Tuesday, August 10, 2010

Which Star is That? Don't Fret!

In the evening I really enjoy watching the stars appear. It's sort of a personal challenge with me, which I find relaxing (believe it or not.) I like to see how early I can pick out  a star. Even better, I like to know what star it is.

It's hard to tell, if you don't already know the star from a prior evening's viewing. I recognize stars by their relationships to each other, and if it's the first star I see, there aren't any other stars. That leaves me with guessing on the basis of how high it is in the sky, the time of year, and so on.

Stars change their positions in the sky, which is why I use the relationships between them to identify them. Tonight Vega will appear up there, in a month's time it'll be over there. If I don't get a chance to look at it in between, I might think I'm seeing Arcturus when it first appears.

Location Matters

On top of that, when I leave my most frequented observing locations, the sky appears to change. The parts of the sky I can see, and the parts that are blocked by local scenery change. I might not know which way is north as well, or as accurately. This happens most often when I'm at public star parties in new locations. There I am, supposedly one of the expert astronomers. Someone walks up to me as the first stars are appearing and I'm still trying to get my bearings.

"What star is that?" they'll ask.

And I won't know. One of the very brightest stars in the sky, and I can't tell which it is.

What kind of an astronomer am I anyway?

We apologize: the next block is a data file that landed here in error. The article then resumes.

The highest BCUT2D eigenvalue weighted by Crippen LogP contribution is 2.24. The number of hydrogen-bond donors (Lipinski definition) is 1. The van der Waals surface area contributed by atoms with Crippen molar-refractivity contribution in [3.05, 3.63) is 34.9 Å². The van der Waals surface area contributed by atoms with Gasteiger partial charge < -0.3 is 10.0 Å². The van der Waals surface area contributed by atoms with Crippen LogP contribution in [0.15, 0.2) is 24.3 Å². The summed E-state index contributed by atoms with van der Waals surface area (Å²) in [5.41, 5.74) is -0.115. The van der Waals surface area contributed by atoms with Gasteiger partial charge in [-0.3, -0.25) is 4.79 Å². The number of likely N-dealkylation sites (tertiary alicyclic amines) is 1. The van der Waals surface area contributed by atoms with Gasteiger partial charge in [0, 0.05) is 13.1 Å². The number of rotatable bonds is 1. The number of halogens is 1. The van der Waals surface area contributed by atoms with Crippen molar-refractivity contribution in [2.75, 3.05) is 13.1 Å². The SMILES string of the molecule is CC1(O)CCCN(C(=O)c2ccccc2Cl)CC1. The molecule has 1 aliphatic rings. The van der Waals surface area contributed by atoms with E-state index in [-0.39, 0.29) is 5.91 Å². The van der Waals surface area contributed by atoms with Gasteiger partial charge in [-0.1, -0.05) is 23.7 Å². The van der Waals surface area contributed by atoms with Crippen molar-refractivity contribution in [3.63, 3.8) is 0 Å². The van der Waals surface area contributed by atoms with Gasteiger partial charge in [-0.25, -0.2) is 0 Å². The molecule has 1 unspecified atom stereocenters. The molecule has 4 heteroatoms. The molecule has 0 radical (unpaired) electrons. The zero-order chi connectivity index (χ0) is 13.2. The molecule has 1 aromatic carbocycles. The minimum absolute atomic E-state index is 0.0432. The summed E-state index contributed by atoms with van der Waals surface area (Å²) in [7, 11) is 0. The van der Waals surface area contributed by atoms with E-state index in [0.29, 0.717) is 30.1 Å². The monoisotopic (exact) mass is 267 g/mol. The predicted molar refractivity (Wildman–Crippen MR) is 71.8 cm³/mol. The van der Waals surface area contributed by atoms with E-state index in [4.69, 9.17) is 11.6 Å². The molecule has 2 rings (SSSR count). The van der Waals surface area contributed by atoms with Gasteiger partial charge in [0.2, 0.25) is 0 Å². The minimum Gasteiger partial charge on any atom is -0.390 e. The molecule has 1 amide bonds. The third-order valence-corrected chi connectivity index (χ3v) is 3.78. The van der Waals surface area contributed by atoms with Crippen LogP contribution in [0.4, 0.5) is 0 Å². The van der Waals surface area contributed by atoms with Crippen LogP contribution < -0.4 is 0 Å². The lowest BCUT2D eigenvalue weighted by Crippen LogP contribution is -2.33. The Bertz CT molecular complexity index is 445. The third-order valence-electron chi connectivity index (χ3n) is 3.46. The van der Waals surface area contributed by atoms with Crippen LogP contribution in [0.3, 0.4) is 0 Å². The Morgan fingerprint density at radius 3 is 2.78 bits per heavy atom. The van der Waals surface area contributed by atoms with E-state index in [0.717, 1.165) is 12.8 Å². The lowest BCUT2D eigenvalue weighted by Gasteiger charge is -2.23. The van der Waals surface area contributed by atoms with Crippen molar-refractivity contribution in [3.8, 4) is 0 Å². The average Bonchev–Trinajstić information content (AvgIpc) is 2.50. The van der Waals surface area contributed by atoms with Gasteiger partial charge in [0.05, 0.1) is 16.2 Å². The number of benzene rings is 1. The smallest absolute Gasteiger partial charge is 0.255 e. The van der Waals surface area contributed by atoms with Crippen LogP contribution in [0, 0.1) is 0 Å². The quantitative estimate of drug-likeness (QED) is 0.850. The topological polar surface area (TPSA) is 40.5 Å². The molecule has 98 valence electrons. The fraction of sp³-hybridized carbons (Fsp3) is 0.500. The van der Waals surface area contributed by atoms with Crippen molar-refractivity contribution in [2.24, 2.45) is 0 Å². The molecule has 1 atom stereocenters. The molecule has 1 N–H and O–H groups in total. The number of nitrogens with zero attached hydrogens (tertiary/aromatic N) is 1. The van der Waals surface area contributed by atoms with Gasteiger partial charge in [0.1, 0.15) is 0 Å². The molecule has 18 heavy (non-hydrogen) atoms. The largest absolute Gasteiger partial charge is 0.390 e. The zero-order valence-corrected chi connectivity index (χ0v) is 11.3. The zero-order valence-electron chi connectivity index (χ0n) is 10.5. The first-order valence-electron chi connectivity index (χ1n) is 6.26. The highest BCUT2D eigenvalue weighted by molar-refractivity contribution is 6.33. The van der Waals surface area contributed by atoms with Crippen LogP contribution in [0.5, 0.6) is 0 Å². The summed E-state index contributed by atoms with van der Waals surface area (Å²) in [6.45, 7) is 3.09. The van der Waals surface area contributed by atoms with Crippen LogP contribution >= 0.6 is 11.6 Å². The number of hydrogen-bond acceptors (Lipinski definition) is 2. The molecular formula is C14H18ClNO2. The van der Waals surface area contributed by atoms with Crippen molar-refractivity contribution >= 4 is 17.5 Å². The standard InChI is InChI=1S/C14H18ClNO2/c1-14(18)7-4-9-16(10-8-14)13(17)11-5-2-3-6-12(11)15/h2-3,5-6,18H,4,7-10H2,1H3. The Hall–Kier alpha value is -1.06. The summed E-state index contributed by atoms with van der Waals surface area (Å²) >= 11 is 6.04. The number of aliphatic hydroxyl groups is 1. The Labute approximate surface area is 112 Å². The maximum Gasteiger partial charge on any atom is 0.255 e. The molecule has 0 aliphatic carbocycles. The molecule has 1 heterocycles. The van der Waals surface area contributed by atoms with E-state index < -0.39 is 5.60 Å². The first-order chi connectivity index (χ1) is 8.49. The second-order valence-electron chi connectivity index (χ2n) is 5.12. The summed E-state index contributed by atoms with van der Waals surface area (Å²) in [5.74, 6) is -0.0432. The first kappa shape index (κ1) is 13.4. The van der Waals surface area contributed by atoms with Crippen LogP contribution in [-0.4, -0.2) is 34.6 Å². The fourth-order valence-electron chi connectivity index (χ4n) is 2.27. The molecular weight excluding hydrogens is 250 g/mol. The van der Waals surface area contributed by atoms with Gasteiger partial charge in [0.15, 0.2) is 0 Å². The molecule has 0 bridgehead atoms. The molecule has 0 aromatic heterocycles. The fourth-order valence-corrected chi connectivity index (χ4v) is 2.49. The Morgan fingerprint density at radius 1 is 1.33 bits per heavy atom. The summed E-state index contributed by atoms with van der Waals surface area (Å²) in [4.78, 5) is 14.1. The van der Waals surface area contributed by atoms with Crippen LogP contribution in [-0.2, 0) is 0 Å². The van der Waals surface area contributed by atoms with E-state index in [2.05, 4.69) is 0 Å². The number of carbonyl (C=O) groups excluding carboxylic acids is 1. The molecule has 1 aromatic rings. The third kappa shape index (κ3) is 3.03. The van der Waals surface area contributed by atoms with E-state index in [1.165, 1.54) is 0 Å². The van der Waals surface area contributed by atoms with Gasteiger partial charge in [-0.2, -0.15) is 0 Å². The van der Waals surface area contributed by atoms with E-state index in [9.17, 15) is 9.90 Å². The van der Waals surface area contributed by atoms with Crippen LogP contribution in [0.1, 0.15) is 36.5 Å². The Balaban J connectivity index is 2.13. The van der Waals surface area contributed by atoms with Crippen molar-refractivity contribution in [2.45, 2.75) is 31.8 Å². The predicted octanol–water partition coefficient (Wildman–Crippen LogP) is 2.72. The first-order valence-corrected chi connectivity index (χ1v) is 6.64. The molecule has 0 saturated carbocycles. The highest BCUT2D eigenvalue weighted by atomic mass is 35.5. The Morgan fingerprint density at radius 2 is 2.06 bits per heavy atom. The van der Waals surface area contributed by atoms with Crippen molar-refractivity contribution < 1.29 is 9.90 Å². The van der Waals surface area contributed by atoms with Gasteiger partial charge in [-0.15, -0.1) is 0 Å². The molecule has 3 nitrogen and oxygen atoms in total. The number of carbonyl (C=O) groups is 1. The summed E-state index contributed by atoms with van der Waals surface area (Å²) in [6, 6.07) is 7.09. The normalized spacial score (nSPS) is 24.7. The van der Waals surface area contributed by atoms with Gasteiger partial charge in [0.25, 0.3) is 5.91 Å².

Get It Wrong

Fortunately I can usually make a guess. And I'm honest about it. I'll say, "I don't know, but from where it is and how bright it is I think it's..." whichever. I guess, and then in the next half hour I'll find out if I'm right or wrong.

When I'm by myself, I guess, too. I try to figure out what star I'm seeing. I try to put together a few facts, then make a guess and check back on myself later when I can see the star's neighbors. The only way for me to get better is to be willing to get it wrong, and make a guess. Later, when I find out whether I was right or wrong I can re-assess the reasons I used for guessing as I did. Then I learn something.

Like, yes, Arcturus really can appear that low in the sky, during this time of year. Or, yes, we're far enough along in the year for Altair to start to show. Sometimes it sticks, sometimes it doesn't. But over time, it adds up and I get better at it.

Start at Dark

At the outset, I had to learn the stars when I could see them among the other stars. I didn't learn the Winter Triangle and Summer Triangle at twilight, I learned them when it was fully dark. I also had to learn to remember which was which, and which constellation went with each. The same goes for the other bright stars.

As I often tell people when they're impressed by what I know, I wasn't born knowing this stuff. I had to learn it piece by piece, just like anyone else. The first pieces were the basics. The next step was challenging myself to do more. Like pick out the first stars and know what they are--maybe.